Presented by Pool Time
Nothing beats a dip in the pool on a hot day. Jump in and the cares of the day all wash away — unless you encounter water that is cloudy or laced with algae, bacteria or other contaminants. Fortunately, taking care of your pool is simple if you know what to do. This guide will walk you through how to maintain your pool confidently, so it stays clean and clear throughout the season.
Water Safety: Never leave small children unsupervised. Take proper precautions to ensure no child can enter your pool when you are not present or access your pool when you are not home.
Basic Pool Care
The first three aspects of proper pool care are circulation, filtration and cleaning.
1. Water circulation helps prevent algae and bacteria from clinging to surfaces while helping disperse chemicals. The pump circulates water in the pool by forcing water through the filtration system, then back into the pool once clean. Keep your pump running for a minimum of eight hours each day.
Stagnant water will not be clean no matter how many chemicals are added, so always have the system running when applying product.
2. Filtration occurs when a filter removes debris suspended in the water so the chemicals can work effectively to keep the water clean. The three most common types of filters are sand, cartridge and DE. Sand is the most popular filter; however, DE and cartridge are growing in popularity because they conserve more water and filter more efficiently.
3. Cleaning the pool involves skimming the top of the water, brushing the inside walls of the pool and vacuuming the bottom. By doing this weekly, you will help prevent visible problems like algae or scaling.
Tip: When cleaning, people often neglect the pool walls, corners and stairs. Do not miss this important step! Biofilm and other debris can collect on pool surfaces and provide an environment for algae and bacteria to grow.
Brushing and vacuuming these surfaces helps remove accumulations before a more costly and difficult problem appears. Compare cleaning your pool surfaces with brushing your teeth. You can use all the mouthwash you want, but until you brush your teeth, your mouth is still unclean. The same can be said of your pool walls. Until they are scrubbed, the walls can be layered with bacteria and algae biofilm.
The final aspect of properly caring for your pool is maintaining water chemistry. This ensures inviting water that is clear and comfortable while protecting your pool and pool equipment.
To achieve a healthy mix for your water, follow these four steps: water balancing, sanitizing, shocking and applying algaecide.
1. Water Balancing. Consistent and frequent water balancing is key to a well-maintained pool. Testing the current water levels will determine your treatment needs and the appropriate actions to take. Test and adjust as necessary to keep your pool water within these ranges to maintain water balance. The most important elements of maintaining water balance are correct levels of pH and chlorine.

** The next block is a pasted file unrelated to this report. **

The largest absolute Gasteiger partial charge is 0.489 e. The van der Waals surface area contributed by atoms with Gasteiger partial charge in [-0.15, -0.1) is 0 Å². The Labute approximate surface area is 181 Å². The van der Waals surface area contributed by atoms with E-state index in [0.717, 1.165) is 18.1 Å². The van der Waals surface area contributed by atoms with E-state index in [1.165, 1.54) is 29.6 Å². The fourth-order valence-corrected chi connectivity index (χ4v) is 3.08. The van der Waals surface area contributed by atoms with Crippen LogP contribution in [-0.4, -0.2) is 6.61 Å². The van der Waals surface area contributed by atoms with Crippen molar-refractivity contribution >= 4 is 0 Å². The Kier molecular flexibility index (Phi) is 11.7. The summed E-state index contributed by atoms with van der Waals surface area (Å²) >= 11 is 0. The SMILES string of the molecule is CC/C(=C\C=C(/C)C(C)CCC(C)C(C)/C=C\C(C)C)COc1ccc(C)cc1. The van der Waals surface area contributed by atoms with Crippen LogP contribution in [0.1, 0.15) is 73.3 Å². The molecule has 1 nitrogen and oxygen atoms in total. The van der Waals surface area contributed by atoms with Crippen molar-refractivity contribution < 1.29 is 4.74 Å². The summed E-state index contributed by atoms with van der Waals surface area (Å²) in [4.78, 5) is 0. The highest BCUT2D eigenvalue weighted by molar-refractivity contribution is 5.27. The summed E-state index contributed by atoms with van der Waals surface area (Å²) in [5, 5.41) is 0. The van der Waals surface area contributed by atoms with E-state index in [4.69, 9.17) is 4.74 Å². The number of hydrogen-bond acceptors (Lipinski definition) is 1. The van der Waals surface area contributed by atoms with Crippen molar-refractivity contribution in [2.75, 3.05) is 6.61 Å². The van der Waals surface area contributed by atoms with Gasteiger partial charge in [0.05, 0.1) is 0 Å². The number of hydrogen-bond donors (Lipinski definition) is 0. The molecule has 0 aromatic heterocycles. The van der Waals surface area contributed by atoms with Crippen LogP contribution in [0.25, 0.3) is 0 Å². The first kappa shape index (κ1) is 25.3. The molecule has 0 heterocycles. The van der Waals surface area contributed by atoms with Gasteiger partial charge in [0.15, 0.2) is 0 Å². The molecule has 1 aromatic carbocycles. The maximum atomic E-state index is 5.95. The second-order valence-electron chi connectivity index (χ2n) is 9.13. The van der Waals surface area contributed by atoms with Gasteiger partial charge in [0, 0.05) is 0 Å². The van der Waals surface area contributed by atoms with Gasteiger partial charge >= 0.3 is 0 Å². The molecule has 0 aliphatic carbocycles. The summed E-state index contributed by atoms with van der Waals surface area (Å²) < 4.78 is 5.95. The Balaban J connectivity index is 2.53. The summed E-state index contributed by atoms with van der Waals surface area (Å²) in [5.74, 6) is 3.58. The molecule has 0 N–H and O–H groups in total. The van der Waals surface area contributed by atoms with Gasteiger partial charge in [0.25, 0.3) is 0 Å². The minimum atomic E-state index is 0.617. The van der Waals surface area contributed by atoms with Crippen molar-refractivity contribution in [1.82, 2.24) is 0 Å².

• Water balance is affected by everything in the environment, including rain and sunlight. Chlorine breaks down very quickly as a result of the sun. A stabilizer helps protect chlorine from breaking down and significantly extends its lifespan.
• For accurate test readings, always obtain your pool water sample from “elbow” depth, away from water return lines and surface skimmers. Testing water samples from these areas can provide inaccurate results.
• Replace test strips at the beginning of each pool season. Secure the cap after use and store in a cool, dry place. Age, heat and humidity can affect the accuracy of test strips.
2. Sanitizing. Chlorine is most commonly used as a sanitizer, due to its ability to kill bacteria found in pool water. Chlorine is added to the water using tablets that slowly dissolve in the water. One-inch and 3-inch tablets are the most common form of chlorine tablets used to sanitize swimming pool water. Quality tablets provide high levels of chlorine to protect the pool against bacteria and algae growth.
• When the heat of summer sets in, it takes more chlorine to maintain the pool than it does in the milder months. Plan accordingly by using more tablets or turning up your chlorinator.
3. Shocking. Shocking your pool water is necessary to remove the build-up of used chlorine and other contaminants in the water. When water has a strong chlorine odor, it turns cloudy and irritates swimmers’ eyes. It is an indication of too many contaminants in the water and shocking is necessary. Dosage rates and benefits of shock can vary dramatically, so read product labels carefully and choose one appropriate for the amount of water in your pool.
4. Applying Algaecide. If algae is present, or to keep it at bay, algaecide can be applied. Read the directions carefully as many algaecides will require the use of shock in conjunction with the algaecide to be most effective. When dealing with an algae problem, run the pump 24 hours a day until the issue is resolved and clean the filter afterward.
5. Salt Water Pools. An alternative way of sanitizing a pool is with an electrolytic chlorine generator, more commonly known as a salt pool or salt generator.
• A salt generator makes its own chlorine rather than having to use chlorine tablets. A non-chlorine shock oxidizer, pH decreaser, cell protector and stabilizer all help contribute to clean water and a clean pool.
Learn more about swimming pool maintenance in our how-to guide.